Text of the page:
Social media startegist, Sally Falkow, reminds companies this morning just how important it is to get their content shared.

Falkow’s piece is on the importance of evoking emotion in your content to get the content shared, but the take away for law firms is the research she shares on how critical it is to get your content shared.

In their 2011 State of the Media report Pew Research predicted that the sharing of news content would be the one factor that has the most impact on the news industry in the next decade.

Most of the content gets shared on Facebook – 2011 saw this figure increase from 44% to 52% of all content shared online.

Facebook reported 1 billion items shared a week in July 2011. That number had doubled by September, and then came a big jump to 3.5 billion in December, and another to 5 billion a month later. Later in 2011 Facebook reported that the number had grown to 7.5 billion a week. That’s a lot of sharing.

I’ve read that approaching 50% of people get their news and information from people they trust via social networking and social media.

Facebook, Twitter, LinkedIn, you name it. Your clients and prospective clients as well as their influencers (bloggers, reporters, association leaders etc) are as apt to receive your content from some they trust on a social network as from your law firm directly.

And this is good news for your law firm as those sources of content may be more trusted than your law firm and its lawyers. I am not saying you are flat out distrusted, but when a third party shares something with you (word of mouth), it’s often more trusted than when coming directly from the source.

What makes people share content, per Falkow?


The press release that starts out “ABC company today announced that…” won’t get shared, unless what is announced is truly new and exciting and evokes some kind of emotion.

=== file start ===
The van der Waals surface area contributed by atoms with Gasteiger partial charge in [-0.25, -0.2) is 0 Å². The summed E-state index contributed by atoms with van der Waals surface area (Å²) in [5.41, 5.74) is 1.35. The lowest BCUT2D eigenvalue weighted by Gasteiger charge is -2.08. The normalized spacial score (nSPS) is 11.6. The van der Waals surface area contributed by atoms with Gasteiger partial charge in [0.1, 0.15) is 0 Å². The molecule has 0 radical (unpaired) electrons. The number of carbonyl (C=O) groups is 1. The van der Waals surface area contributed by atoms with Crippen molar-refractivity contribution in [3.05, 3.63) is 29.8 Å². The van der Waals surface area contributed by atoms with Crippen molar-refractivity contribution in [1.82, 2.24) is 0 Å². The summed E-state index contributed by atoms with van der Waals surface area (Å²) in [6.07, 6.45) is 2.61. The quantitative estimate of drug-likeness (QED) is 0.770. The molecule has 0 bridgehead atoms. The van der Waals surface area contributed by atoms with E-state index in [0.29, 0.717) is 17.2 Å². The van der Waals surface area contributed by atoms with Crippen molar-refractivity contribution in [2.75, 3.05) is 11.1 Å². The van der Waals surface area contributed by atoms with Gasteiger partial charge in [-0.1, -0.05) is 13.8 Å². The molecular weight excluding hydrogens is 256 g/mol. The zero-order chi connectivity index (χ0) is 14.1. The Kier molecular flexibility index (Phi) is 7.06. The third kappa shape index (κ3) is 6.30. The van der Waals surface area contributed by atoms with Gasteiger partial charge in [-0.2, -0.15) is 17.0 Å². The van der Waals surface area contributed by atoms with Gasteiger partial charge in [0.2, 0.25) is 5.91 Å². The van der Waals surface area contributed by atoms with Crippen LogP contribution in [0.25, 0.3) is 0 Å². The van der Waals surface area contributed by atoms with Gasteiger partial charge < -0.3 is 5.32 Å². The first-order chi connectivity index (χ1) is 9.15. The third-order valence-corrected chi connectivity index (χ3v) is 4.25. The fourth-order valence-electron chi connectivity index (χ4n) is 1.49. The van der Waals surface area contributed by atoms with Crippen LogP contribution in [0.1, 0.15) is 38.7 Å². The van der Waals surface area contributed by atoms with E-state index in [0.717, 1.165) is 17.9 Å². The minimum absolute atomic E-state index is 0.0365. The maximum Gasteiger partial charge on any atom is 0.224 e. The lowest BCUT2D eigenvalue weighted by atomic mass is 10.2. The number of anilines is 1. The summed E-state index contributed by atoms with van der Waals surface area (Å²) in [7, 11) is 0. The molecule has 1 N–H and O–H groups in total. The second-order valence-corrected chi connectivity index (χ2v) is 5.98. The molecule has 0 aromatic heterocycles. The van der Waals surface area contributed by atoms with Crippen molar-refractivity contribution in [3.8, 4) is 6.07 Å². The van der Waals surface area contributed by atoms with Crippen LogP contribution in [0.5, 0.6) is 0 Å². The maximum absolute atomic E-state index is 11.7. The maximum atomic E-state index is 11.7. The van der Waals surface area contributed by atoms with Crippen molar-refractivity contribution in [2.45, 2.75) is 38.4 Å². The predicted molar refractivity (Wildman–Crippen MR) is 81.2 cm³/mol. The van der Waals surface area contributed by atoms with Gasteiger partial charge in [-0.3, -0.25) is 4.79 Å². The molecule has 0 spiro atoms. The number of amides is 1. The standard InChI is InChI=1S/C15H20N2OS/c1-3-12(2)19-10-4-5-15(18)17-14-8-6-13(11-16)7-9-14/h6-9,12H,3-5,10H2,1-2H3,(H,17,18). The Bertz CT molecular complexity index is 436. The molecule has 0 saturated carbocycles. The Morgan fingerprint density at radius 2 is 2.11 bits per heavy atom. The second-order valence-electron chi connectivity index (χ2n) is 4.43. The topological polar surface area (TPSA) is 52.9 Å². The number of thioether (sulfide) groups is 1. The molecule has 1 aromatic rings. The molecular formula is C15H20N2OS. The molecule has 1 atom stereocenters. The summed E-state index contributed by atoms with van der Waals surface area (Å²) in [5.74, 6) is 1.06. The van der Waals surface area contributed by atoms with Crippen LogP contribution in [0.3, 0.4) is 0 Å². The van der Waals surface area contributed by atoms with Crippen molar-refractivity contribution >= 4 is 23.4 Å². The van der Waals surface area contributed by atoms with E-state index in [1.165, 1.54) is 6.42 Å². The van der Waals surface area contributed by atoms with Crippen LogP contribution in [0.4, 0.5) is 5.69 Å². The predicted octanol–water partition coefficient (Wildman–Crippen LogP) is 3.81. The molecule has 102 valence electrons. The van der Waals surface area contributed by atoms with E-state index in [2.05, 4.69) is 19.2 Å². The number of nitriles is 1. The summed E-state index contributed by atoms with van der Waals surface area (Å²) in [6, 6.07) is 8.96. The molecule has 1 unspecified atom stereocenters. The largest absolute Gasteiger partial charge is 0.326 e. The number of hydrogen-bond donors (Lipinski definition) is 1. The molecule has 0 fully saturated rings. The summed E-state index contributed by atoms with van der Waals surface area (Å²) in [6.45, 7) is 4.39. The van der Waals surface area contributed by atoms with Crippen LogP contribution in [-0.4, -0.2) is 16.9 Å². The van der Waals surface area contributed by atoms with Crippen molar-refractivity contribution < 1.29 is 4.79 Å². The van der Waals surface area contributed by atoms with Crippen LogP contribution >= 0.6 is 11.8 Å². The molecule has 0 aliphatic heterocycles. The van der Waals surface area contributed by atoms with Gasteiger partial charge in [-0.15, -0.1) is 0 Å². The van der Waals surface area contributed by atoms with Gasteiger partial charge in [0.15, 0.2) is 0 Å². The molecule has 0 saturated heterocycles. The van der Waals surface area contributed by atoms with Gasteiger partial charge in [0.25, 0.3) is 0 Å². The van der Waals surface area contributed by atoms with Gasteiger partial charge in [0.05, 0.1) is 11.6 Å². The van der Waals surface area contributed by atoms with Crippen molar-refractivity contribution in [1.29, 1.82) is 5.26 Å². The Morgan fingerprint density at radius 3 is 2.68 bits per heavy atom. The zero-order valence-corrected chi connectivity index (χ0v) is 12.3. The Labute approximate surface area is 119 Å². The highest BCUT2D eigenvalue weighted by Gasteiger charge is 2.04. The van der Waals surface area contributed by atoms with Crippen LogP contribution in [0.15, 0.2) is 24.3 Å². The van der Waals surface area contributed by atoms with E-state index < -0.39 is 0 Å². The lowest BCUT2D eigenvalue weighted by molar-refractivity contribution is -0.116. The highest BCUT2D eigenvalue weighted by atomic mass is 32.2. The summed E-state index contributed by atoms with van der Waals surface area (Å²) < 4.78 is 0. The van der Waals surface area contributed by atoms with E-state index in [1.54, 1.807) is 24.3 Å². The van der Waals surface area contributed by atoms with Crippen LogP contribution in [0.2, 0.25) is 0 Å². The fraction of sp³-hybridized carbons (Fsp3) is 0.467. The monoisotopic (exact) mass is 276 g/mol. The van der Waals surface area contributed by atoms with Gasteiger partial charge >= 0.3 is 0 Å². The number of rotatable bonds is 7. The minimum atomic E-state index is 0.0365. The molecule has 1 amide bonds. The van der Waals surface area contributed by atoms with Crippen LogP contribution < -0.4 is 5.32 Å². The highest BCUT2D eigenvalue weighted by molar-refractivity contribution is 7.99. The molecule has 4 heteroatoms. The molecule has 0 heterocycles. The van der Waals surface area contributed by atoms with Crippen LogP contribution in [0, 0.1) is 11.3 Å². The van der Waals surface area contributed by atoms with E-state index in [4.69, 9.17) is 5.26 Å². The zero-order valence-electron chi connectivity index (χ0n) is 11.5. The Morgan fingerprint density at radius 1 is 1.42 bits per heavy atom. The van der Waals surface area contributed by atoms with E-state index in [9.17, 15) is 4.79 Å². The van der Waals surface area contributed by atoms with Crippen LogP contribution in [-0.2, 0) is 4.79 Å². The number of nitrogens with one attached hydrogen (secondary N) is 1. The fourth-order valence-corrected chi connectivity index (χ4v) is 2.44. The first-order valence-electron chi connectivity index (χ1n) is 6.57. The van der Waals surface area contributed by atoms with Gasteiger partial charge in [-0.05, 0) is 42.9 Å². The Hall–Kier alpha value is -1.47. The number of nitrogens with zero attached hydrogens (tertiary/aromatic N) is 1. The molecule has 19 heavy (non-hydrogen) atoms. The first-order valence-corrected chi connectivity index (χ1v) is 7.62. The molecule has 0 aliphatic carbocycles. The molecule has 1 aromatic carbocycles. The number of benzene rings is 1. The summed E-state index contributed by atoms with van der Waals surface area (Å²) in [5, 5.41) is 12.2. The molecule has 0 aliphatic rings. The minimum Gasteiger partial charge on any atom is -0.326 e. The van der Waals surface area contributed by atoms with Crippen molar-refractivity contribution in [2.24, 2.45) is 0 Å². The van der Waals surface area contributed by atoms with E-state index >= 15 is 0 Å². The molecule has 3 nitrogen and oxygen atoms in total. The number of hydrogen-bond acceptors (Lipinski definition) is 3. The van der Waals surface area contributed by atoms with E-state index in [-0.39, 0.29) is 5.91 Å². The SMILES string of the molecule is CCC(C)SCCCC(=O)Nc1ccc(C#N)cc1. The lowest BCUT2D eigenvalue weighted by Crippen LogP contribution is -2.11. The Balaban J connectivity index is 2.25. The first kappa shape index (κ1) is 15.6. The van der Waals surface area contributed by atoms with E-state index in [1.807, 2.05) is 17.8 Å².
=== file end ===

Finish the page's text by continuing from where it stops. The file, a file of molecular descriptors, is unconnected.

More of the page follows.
Now that the online media world is so visual, it’s imperative to tell your story visually and use the images and video to evoke that emotion. Journalists and bloggers know that content that will evoke emotion in their readers will get shared – and that grows their audience and their following online.

Facebook’s study on the most shared news items in 2011 shows that the content shared ranges from “cute to thought provoking.” Number one on the list was images of the aftermath of the tsunami in Japan. And of course those were loaded with the full gamut of emotions. Next was an article in CNN titled “What teachers really want to tell parents,” an emotional appeal from a teacher to parents.

For law firms using press releases, they’re going to have to tell a story to get the attention of bloggers and reporters. Sure there are going to be reporters and editors who have not adjusted to the world of social media, but those folks are declining in number.

I get plenty of old world press releases praising lawyers, law firms, and companies serving the legal industry. The only way to describe 99% of them is stodgy, self-promoting, and lame.

The only people those type of press releases are apt to impress are the employees of the firms and companies putting them out – and those employees would have to be lacking knowledge on how media today is a shared experience based on trust.

There are services which distribute your content on social media, making your content more apt to be shared. Some of these services work quite well.

But the most effective way to get your content shared socially is for your law firm employees, marketing/communication/business development professionals and lawyers alike, to build meaningful relationships with bloggers and reporters themselves via blogging and social networks.

Bottom line though, you need to get your content shared.